As of last Thursday, Thailand has become the first country in Asia to decriminalize cannabis, seeking a new market for hemp-infused food and marijuana medical treatments. The consumption, possession, cultivation, and sales of the plant has been made legal, and both the government and 420 enthusiasts hope that the move will boost the country’s tourism and agricultural sectors. Despite the happy news, however, lawmakers are concerned with public, recreational use of cannabis, driving or operating machinery under the influence, age of users, and "high" levels of THC (tetrahydrocannabinol). Though no restrictions are officially in place yet for any of these concerns.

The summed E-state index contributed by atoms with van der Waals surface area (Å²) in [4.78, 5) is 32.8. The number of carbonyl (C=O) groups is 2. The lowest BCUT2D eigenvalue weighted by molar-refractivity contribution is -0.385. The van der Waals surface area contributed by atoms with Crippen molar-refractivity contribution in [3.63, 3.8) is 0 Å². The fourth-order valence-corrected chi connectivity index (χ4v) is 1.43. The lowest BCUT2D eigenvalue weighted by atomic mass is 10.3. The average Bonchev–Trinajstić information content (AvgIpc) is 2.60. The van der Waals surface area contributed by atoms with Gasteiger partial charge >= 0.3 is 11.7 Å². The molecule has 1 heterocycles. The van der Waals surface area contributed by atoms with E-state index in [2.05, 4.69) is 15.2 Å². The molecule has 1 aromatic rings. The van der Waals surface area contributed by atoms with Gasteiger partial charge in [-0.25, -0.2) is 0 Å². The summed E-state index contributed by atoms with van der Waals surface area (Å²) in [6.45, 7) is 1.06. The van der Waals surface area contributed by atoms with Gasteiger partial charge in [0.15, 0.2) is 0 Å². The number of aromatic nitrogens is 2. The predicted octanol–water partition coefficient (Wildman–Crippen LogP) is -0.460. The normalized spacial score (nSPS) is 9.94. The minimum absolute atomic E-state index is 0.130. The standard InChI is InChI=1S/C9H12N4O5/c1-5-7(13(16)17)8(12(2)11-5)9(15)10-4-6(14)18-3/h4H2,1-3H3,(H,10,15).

Nevertheless, growers—individuals or companies—can now register themselves on the Thai FDA’s designated platforms, all of which were reported to be malfunctioning due to user influx. The Nation reports that the channels were visited by 32 million users in the span of two days, though at time of writing only about 600,000 have been able to successfully register so far.
Over 3,000 prisoners indicted strictly on cannabis-related charges have also been released as a result of the law changes. Thailand’s health ministry also plans to distribute approximately a million plants for free to households.
The main impetus for the easing of restrictions is an economic one as the laws have the potential to help the agricultural sector as well as attract international tourism. As cannabis-related events, businesses, and tours have been popping up since D-day (decriminalization day), the community is already eyeing more ways to embrace the new market.